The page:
● In Mike Shropshire's anecdote-laden retrospective of the 1973-1975 Texas Rangers (aptly entitled "Seasons In Hell," in which he chronicles his many exploits during his three-year run as the team's beat writer for the Fort Worth Star-Telegram), he tells of an encounter with then-owner Brad Corbett where Shropshire, being under the impression that Corbett was going to inform him of his plans to fire Billy Martin, is surprised to hear that Corbett was actually referring to then-commissioner Bowie Kuhn. After being queried by Corbett as to why he would want to fire Martin, Shropshire retorted, "I dunno. Maybe you should talk to some of your players about that."
You're probably wondering where I'm going with this. I don't blame you in the slightest, because I'm not completely sure myself. In the context of the still-smoldering Ron Washington debate, though, I think this story has some instructive value, in the sense that Washington, despite being a polarizing figure who persists in grappling with some basic/important tenets of in-game strategy, still has his players' ears. Know how we always talk about value-creating measures? Well, there's a certain value inherent in the ability to command some basic level of respect from your players and push the right buttons in order to extract maximum effort. It would be intellectually dishonest to ignore that.
He hasn't lost the clubhouse the way that, say, Martin did, or the way that power-hungry Buck Showalter -- always one to overstep his implicit level of authority -- did before Texas discharged him following the 2006 regular season. I suppose it can be construed as a warning sign that a seeming undercurrent of skepticism still exists over Washington's long-term managerial viabiblity in Texas (yes, even after three full seasons), and I'm still not completely convinced that he's the right choice as the Rangers enter their pennant-contending window, but you can be a great "players' manager" and a subpar game tactician and make it work. I'm not sure that the opposite similiarly holds true.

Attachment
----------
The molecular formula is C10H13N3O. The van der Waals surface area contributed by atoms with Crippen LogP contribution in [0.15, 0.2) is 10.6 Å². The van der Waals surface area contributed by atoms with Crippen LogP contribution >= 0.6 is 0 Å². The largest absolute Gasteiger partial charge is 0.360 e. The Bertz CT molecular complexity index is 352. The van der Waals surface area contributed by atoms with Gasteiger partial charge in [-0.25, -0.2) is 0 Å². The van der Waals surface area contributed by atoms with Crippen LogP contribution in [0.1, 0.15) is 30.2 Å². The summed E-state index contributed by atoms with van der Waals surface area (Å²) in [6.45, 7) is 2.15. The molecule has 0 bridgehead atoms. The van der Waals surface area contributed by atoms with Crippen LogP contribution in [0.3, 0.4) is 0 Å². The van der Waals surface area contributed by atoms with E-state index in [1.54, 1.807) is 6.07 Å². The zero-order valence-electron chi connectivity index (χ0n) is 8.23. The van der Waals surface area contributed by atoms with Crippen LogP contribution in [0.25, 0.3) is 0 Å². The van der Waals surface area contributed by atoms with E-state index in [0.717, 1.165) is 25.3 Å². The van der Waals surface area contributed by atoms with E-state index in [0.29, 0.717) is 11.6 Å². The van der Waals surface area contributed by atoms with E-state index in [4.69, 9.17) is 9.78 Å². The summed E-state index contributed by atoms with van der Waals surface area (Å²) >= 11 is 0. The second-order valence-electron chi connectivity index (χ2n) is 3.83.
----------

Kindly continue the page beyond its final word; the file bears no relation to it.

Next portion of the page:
[Epilogue: After being informed of the growing clubhouse dissent, Corbett invited a small contingent of players -- notably Mike Hargrove, Toby Harrah and Jim Sundberg -- to dinner to discuss the Martin situation, and after "[getting] 'em good and drunk," the players unloaded on their skipper. Corbett ultimately fired Martin, with the final straw reportedly being one last racuous dispute over the merits of signing newly released catcher Tom Egan as Sundberg's backup; Martin wanted Corbett to sign him, while Corbett felt that role could be more productively filled by one of the team's "strong young players." Less than two weeks after being fired, Martin was hired by the Yankees.]
Anyway, to bring this meandering passage on the state of the Rangers' managerial situation around full circle, I did want to briefly address one of Washington's perceived tactical shortcomings -- his (mis)handling of the bullpen. He engaged in mismanagement of this asset to some degree last season, but perhaps not in the way that you're thinking; the numbers indicate that Washington was actually very good in terms of ensuring that his best relievers pitched in the most important game situations, but he also made some highly questionable moves -- e.g. Frank Francisco pitching in three consecutive games -- that unnecessarily jeopardized the health/effectiveness of his relievers.